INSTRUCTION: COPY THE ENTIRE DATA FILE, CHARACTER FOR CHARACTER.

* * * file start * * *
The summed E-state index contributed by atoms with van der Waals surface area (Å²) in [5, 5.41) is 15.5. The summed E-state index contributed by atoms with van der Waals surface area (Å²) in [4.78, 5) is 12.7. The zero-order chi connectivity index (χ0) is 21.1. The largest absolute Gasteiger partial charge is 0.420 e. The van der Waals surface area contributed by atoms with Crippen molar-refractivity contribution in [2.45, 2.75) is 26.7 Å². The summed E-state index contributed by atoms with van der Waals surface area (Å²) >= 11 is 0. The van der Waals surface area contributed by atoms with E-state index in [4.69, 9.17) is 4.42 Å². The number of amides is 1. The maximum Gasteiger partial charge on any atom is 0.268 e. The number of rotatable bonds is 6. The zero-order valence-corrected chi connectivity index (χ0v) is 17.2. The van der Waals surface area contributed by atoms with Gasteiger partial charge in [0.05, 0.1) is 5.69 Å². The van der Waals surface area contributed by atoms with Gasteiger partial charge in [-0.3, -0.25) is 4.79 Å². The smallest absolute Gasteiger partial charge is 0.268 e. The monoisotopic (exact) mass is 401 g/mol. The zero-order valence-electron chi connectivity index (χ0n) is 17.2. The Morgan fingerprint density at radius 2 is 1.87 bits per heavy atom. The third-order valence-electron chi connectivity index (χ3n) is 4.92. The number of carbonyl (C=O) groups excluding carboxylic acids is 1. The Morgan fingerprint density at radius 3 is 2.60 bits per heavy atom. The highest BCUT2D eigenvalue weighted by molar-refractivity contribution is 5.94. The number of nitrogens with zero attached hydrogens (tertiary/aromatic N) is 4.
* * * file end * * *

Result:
The summed E-state index contributed by atoms with van der Waals surface area (Å²) in [5, 5.41) is 15.5. The summed E-state index contributed by atoms with van der Waals surface area (Å²) in [4.78, 5) is 12.7. The zero-order chi connectivity index (χ0) is 21.1. The largest absolute Gasteiger partial charge is 0.420 e. The van der Waals surface area contributed by atoms with Crippen molar-refractivity contribution in [2.45, 2.75) is 26.7 Å². The summed E-state index contributed by atoms with van der Waals surface area (Å²) >= 11 is 0. The van der Waals surface area contributed by atoms with E-state index in [4.69, 9.17) is 4.42 Å². The number of amides is 1. The maximum Gasteiger partial charge on any atom is 0.268 e. The number of rotatable bonds is 6. The zero-order valence-corrected chi connectivity index (χ0v) is 17.2. The van der Waals surface area contributed by atoms with Gasteiger partial charge in [0.05, 0.1) is 5.69 Å². The van der Waals surface area contributed by atoms with Gasteiger partial charge in [-0.3, -0.25) is 4.79 Å². The smallest absolute Gasteiger partial charge is 0.268 e. The monoisotopic (exact) mass is 401 g/mol. The zero-order valence-electron chi connectivity index (χ0n) is 17.2. The Morgan fingerprint density at radius 2 is 1.87 bits per heavy atom. The third-order valence-electron chi connectivity index (χ3n) is 4.92. The number of carbonyl (C=O) groups excluding carboxylic acids is 1. The Morgan fingerprint density at radius 3 is 2.60 bits per heavy atom. The highest BCUT2D eigenvalue weighted by molar-refractivity contribution is 5.94. The number of nitrogens with zero attached hydrogens (tertiary/aromatic N) is 4.